According to an article by Michael Hewlett in the Winston-Salem Journal from July 30, 2012, a police sergeant may have saved a man’s life from excited delirium. Interestingly, this incident became the basis of a case report published online May 31, 2012 in the Journal of Emergency Medicine.
In 2008, Sgt John Morris of the Winston-Salem police received a call concerning a 30-year-old man confronting people. Even though it was hot, the man was sweating profusely and babbling. “When they got there, they knew something was not right with this gentleman,” he said. “The things he said didn’t make sense.”
A year before this incident, Sgt. Morris had received excited delirium training and therefore recognized the classic symptoms of excited delirium that the man was experiencing. Fortunately, EMS staff were consulted and officers were able to calm the man down get him treatment at the emergency room at Wake Forest Baptist Medical Center. To learn about excited delirium review this insightful White Paper Report on Excited Delirium Syndrome, American College of Emergency Physicians (ACEP) Excited Delirium Task Force from September 10, 2009
Upon examination, doctors determined that he man had an abnormal cardiac condition known as long QT syndrome; he was treated and recovered fully. However, this was a crucial factor in offering a possible explanation as to why so many people with excited delirium die suddenly in police custody and this incident may offer some important clues.
Dr. William Bozeman, associate professor of emergency medicine at Baptist, co-wrote a case report about this incident with Dr. James Winslow, also of Baptist, and Dr. Karim Ali of the Emory University School of Medicine which published on May 31, 2012 in the Journal of Emergency Medicine.
Bozeman said the 2008 case is significant because it provides a clue as to why many people afflicted with excited delirium die suddenly. At least 200 people a year die in police custody without any explanation and many of who had suffered from excited delirium, Dr. Bozeman said. The issue has been controversial because some have attributed those deaths to police brutality, he said. Further, autopsies and toxicology reports have offered few explanations for why many of these people died, Bozeman said.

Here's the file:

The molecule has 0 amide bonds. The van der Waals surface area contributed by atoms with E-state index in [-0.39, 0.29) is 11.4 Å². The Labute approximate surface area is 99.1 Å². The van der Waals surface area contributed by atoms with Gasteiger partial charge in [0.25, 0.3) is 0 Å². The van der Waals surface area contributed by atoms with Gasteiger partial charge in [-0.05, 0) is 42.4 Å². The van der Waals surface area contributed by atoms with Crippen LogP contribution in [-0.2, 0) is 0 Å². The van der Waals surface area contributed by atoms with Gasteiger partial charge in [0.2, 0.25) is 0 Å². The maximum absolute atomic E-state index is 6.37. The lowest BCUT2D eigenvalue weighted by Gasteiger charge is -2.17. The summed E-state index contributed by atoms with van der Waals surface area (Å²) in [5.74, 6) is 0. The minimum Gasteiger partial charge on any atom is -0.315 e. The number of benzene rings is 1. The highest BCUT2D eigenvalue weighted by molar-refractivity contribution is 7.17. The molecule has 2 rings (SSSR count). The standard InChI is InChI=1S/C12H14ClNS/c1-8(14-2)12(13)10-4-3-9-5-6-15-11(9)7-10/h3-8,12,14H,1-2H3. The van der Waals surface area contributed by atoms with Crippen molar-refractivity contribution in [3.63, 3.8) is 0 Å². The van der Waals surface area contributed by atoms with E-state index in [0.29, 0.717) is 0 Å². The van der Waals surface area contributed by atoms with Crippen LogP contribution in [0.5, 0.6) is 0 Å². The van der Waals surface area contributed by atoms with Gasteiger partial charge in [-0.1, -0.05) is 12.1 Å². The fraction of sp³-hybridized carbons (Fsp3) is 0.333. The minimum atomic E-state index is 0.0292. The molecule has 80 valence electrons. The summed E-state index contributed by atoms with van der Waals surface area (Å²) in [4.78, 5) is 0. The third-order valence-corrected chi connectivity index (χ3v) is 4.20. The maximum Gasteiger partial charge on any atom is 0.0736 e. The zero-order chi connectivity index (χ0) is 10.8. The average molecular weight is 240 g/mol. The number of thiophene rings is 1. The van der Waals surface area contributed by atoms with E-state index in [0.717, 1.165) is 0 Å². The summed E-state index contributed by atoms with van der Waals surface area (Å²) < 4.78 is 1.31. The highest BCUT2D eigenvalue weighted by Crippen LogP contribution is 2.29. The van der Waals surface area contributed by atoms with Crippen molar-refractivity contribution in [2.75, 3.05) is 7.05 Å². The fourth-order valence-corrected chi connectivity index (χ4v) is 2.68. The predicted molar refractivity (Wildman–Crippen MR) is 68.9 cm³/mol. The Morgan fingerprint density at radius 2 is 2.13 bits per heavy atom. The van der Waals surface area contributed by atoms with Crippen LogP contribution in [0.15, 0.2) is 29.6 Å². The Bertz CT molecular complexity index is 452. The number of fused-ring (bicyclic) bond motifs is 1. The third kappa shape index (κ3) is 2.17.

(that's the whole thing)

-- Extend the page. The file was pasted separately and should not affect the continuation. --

In this specific case doctors were able to see an abnormality on the man’s electrocardiogram and determined he had long QT syndrome which is very dangerous as Dr. Bozeman said, “They could drop dead without any warning.”
While the 2008 incident doesn’t provide a clear link between long QT syndrome and excited delirium, but it does offer a possible explanation worth of research according to Dr. Bozeman. Over the past decade, with excited delirium’s increased awareness, law enforcement officers have received increased training on how to recognize the syndrome and how to use nonviolent ways to deal with people exhibiting these symptoms. EMS are also getting more training on how to treat people before taking them to the hospital. Both of these group need to train officers and EMS that excited delirium needs to be treated as as a medical crisis.
Sgt. Morris said these incidents are challenging since police officers have to find ways to get these people under control so they can get medical attention. Often, they don’t respond well to things such as pepper spray because they’re amped up on adrenaline, he said.
“The public needs to understand we’re not controlling this person to take them to jail,” said Sgt. Morris. “We’re controlling them to get them medical care.”
“This case demonstrates beautifully that that approach can be lifesaving,” Dr. Bozeman said.
Click this link for a VIDEO: Sgt. John Morris talks about a condition known as Excited Delirium